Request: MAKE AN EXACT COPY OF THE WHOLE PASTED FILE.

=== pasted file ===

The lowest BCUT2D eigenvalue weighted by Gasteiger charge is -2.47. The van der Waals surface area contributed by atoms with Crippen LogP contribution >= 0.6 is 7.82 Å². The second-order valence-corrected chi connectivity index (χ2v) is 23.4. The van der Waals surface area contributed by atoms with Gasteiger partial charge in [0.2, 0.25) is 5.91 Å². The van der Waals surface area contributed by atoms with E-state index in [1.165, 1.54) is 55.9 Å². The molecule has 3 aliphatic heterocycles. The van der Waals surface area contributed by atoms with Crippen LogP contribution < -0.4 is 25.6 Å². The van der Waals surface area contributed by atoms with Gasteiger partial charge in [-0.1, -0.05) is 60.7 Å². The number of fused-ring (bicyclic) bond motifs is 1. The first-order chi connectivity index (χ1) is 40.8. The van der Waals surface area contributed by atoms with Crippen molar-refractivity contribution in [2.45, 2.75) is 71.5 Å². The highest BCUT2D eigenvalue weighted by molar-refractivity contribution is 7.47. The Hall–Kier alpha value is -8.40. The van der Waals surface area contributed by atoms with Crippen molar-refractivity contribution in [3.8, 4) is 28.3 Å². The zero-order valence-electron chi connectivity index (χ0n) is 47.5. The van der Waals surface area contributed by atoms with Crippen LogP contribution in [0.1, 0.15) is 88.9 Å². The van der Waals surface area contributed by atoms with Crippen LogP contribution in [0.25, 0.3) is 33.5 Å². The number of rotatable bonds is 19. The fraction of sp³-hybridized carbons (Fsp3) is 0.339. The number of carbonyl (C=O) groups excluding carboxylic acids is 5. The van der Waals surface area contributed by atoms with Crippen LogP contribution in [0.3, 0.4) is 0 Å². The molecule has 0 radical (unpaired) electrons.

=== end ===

The lowest BCUT2D eigenvalue weighted by Gasteiger charge is -2.47. The van der Waals surface area contributed by atoms with Crippen LogP contribution >= 0.6 is 7.82 Å². The second-order valence-corrected chi connectivity index (χ2v) is 23.4. The van der Waals surface area contributed by atoms with Gasteiger partial charge in [0.2, 0.25) is 5.91 Å². The van der Waals surface area contributed by atoms with E-state index in [1.165, 1.54) is 55.9 Å². The molecule has 3 aliphatic heterocycles. The van der Waals surface area contributed by atoms with Crippen LogP contribution < -0.4 is 25.6 Å². The van der Waals surface area contributed by atoms with Gasteiger partial charge in [-0.1, -0.05) is 60.7 Å². The number of fused-ring (bicyclic) bond motifs is 1. The first-order chi connectivity index (χ1) is 40.8. The van der Waals surface area contributed by atoms with Crippen molar-refractivity contribution in [2.45, 2.75) is 71.5 Å². The highest BCUT2D eigenvalue weighted by molar-refractivity contribution is 7.47. The Hall–Kier alpha value is -8.40. The van der Waals surface area contributed by atoms with Crippen molar-refractivity contribution in [3.8, 4) is 28.3 Å². The zero-order valence-electron chi connectivity index (χ0n) is 47.5. The van der Waals surface area contributed by atoms with Crippen LogP contribution in [0.1, 0.15) is 88.9 Å². The van der Waals surface area contributed by atoms with Crippen LogP contribution in [0.25, 0.3) is 33.5 Å². The number of rotatable bonds is 19. The fraction of sp³-hybridized carbons (Fsp3) is 0.339. The number of carbonyl (C=O) groups excluding carboxylic acids is 5. The van der Waals surface area contributed by atoms with Crippen LogP contribution in [0.3, 0.4) is 0 Å². The molecule has 0 radical (unpaired) electrons.